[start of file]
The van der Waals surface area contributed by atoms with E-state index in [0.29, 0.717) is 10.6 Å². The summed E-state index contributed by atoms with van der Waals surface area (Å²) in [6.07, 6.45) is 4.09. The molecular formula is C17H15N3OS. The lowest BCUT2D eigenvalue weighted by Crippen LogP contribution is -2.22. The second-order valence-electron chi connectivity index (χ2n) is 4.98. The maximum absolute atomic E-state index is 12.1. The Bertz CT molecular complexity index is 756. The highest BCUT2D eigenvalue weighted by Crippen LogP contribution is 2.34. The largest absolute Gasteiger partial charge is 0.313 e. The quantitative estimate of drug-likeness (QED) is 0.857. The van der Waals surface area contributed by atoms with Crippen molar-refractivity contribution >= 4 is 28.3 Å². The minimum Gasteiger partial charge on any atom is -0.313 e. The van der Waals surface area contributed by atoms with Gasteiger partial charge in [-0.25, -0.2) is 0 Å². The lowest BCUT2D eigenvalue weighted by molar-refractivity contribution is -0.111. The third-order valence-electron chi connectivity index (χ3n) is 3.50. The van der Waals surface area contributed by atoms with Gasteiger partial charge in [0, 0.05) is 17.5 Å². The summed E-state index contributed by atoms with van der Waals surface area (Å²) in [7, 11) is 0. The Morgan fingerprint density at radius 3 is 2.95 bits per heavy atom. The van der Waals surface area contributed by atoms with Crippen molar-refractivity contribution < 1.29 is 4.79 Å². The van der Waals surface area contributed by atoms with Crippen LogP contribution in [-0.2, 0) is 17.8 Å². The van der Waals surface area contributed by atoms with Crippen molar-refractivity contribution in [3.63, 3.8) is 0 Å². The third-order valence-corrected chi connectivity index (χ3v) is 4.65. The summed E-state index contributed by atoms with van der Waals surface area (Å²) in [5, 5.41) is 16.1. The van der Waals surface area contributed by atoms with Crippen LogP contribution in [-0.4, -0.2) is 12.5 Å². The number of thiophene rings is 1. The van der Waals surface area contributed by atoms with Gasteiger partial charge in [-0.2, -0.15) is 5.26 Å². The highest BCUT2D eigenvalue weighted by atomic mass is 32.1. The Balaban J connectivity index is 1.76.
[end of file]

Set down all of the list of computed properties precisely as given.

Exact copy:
The van der Waals surface area contributed by atoms with E-state index in [0.29, 0.717) is 10.6 Å². The summed E-state index contributed by atoms with van der Waals surface area (Å²) in [6.07, 6.45) is 4.09. The molecular formula is C17H15N3OS. The lowest BCUT2D eigenvalue weighted by Crippen LogP contribution is -2.22. The second-order valence-electron chi connectivity index (χ2n) is 4.98. The maximum absolute atomic E-state index is 12.1. The Bertz CT molecular complexity index is 756. The highest BCUT2D eigenvalue weighted by Crippen LogP contribution is 2.34. The largest absolute Gasteiger partial charge is 0.313 e. The quantitative estimate of drug-likeness (QED) is 0.857. The van der Waals surface area contributed by atoms with Crippen molar-refractivity contribution >= 4 is 28.3 Å². The minimum Gasteiger partial charge on any atom is -0.313 e. The van der Waals surface area contributed by atoms with Gasteiger partial charge in [-0.25, -0.2) is 0 Å². The lowest BCUT2D eigenvalue weighted by molar-refractivity contribution is -0.111. The third-order valence-electron chi connectivity index (χ3n) is 3.50. The van der Waals surface area contributed by atoms with Gasteiger partial charge in [0, 0.05) is 17.5 Å². The summed E-state index contributed by atoms with van der Waals surface area (Å²) in [7, 11) is 0. The Morgan fingerprint density at radius 3 is 2.95 bits per heavy atom. The van der Waals surface area contributed by atoms with Crippen molar-refractivity contribution < 1.29 is 4.79 Å². The van der Waals surface area contributed by atoms with Crippen LogP contribution in [-0.2, 0) is 17.8 Å². The van der Waals surface area contributed by atoms with Crippen molar-refractivity contribution in [3.63, 3.8) is 0 Å². The third-order valence-corrected chi connectivity index (χ3v) is 4.65. The summed E-state index contributed by atoms with van der Waals surface area (Å²) in [5, 5.41) is 16.1. The van der Waals surface area contributed by atoms with Crippen LogP contribution in [-0.4, -0.2) is 12.5 Å². The number of thiophene rings is 1. The van der Waals surface area contributed by atoms with Gasteiger partial charge in [-0.2, -0.15) is 5.26 Å². The highest BCUT2D eigenvalue weighted by atomic mass is 32.1. The Balaban J connectivity index is 1.76.